When I finally sat down to write this review I had already listened to this album four times! I enjoy it more with each listen. Songs like "Tigers Den" and "Realm Thirteen" have irresistible hooks and rhythms that are as unique as they are inviting. Even to ears that are normally unaccustomed or not ready to roll out the welcome mat to progressive-jazz-rock-fusion would be surprised to find many pleasant and appealing melodies all over this CD even though it is decidedly fusion and progressive.

Howe is equally adept with the acoustic or electric guitar, hence his ability to rock and play softer more jazz Latin inflected numbers to enhance your listening experience and make it an all around instrumental voyage through several different styles. I have a fondness for prog-rock and jazz fusion, whether it is acoustic or electric it does not really matter to me, I simply love it all. You hear will jazz, rock, country, blues, or combinations of them all in electric and acoustic settings during the course of Howe's brilliant compositions. This is guitar 101. If you are an avid listener of the Howe repertoire or wish to study one of the more diverse and incredible guitar players on the face of the earth today, check out "Spectrum" now.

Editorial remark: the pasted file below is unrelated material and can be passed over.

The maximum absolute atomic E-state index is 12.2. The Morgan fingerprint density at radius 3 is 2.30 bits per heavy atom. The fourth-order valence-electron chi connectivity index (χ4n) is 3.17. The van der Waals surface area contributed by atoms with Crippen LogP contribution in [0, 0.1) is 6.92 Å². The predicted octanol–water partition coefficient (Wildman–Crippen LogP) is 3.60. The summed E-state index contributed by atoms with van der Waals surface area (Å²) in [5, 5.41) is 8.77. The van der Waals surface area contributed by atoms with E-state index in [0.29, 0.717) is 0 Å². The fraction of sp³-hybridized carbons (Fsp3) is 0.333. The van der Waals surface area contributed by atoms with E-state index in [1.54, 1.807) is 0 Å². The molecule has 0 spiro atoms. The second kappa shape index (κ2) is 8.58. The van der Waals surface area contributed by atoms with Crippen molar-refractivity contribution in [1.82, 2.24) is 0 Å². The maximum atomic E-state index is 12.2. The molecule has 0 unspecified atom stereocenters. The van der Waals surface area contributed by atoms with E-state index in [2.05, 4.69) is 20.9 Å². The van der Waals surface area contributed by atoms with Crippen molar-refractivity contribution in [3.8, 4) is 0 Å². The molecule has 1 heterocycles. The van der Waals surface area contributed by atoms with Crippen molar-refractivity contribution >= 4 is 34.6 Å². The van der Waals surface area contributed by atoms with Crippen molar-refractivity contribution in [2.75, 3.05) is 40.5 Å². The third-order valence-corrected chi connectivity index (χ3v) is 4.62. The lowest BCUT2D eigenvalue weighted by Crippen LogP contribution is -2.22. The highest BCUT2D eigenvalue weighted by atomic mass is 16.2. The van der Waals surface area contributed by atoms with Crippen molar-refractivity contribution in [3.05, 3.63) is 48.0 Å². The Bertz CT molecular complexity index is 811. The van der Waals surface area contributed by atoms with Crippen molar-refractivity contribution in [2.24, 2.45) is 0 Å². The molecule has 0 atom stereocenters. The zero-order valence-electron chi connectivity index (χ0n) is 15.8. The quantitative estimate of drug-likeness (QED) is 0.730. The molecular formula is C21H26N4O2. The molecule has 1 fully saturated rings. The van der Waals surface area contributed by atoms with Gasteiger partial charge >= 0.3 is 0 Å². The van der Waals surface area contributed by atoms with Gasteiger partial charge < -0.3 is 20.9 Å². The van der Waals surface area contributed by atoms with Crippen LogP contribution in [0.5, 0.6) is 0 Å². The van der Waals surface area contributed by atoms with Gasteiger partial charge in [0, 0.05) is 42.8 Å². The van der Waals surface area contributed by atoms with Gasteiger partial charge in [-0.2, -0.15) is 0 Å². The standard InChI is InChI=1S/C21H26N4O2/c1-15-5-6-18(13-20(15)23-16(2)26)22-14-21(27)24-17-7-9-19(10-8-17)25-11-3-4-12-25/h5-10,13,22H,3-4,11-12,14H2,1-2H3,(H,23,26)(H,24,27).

Keith "MuzikMan" Hannaleck-

June 2, 2005

Rating - 10/10

Review by SouthSideoftheSky
3 stars Steve's instantly recognizable guitar sound is here on this completely instrumental album. Steve's backing band consists of his two sons on keyboards and drums respectively, Rick Wakeman's son Oliver also on keyboards, and Tony Levin on bass. However, it is the guitars that drive the album and the backing band is really just a backing band, a solid one but still just a backing band. Except on a few occasions were they are allowed to break loose.

The compositions have some different styles but a jazzy flavour is predominant and somehow most of the songs have a particular sound that makes them all sound rather similar. Spectrum is about as good as the instrumental Turbulence album, but not in my opinion as good as Elements or The Grand Scheme Of Things. As much as I love Steve, I think that this album is rated too high here on Prog Archives at this moment. It is very well worth checking out, but it is hardly essential.

With a running time of a whole hour it tends to get a bit samey towards the middle despite the generally high quality of the music. This is a problem that haunts most of Steve's solo albums.